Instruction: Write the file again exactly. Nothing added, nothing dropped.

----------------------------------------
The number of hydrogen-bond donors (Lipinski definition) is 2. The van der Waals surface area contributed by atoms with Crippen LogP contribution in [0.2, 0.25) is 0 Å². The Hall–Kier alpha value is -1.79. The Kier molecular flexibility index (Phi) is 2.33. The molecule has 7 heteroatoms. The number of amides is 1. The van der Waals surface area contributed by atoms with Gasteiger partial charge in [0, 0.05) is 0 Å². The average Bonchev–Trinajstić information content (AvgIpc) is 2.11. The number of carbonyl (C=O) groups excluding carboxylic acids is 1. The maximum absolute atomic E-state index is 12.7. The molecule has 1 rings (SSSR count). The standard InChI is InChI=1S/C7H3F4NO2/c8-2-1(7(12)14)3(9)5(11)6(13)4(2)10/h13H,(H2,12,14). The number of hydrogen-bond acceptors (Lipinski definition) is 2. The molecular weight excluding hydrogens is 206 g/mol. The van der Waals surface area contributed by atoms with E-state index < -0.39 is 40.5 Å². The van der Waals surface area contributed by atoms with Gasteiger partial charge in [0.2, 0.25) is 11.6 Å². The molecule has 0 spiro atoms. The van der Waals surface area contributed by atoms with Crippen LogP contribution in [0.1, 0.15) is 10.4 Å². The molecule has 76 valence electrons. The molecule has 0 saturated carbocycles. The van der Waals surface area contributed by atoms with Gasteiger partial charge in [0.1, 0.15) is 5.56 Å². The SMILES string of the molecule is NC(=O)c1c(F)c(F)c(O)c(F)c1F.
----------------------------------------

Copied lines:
The number of hydrogen-bond donors (Lipinski definition) is 2. The van der Waals surface area contributed by atoms with Crippen LogP contribution in [0.2, 0.25) is 0 Å². The Hall–Kier alpha value is -1.79. The Kier molecular flexibility index (Phi) is 2.33. The molecule has 7 heteroatoms. The number of amides is 1. The van der Waals surface area contributed by atoms with Gasteiger partial charge in [0, 0.05) is 0 Å². The average Bonchev–Trinajstić information content (AvgIpc) is 2.11. The number of carbonyl (C=O) groups excluding carboxylic acids is 1. The maximum absolute atomic E-state index is 12.7. The molecule has 1 rings (SSSR count). The standard InChI is InChI=1S/C7H3F4NO2/c8-2-1(7(12)14)3(9)5(11)6(13)4(2)10/h13H,(H2,12,14). The number of hydrogen-bond acceptors (Lipinski definition) is 2. The molecular weight excluding hydrogens is 206 g/mol. The van der Waals surface area contributed by atoms with E-state index < -0.39 is 40.5 Å². The van der Waals surface area contributed by atoms with Gasteiger partial charge in [0.2, 0.25) is 11.6 Å². The molecule has 0 spiro atoms. The van der Waals surface area contributed by atoms with Crippen LogP contribution in [0.1, 0.15) is 10.4 Å². The molecule has 76 valence electrons. The molecule has 0 saturated carbocycles. The van der Waals surface area contributed by atoms with Gasteiger partial charge in [0.1, 0.15) is 5.56 Å². The SMILES string of the molecule is NC(=O)c1c(F)c(F)c(O)c(F)c1F.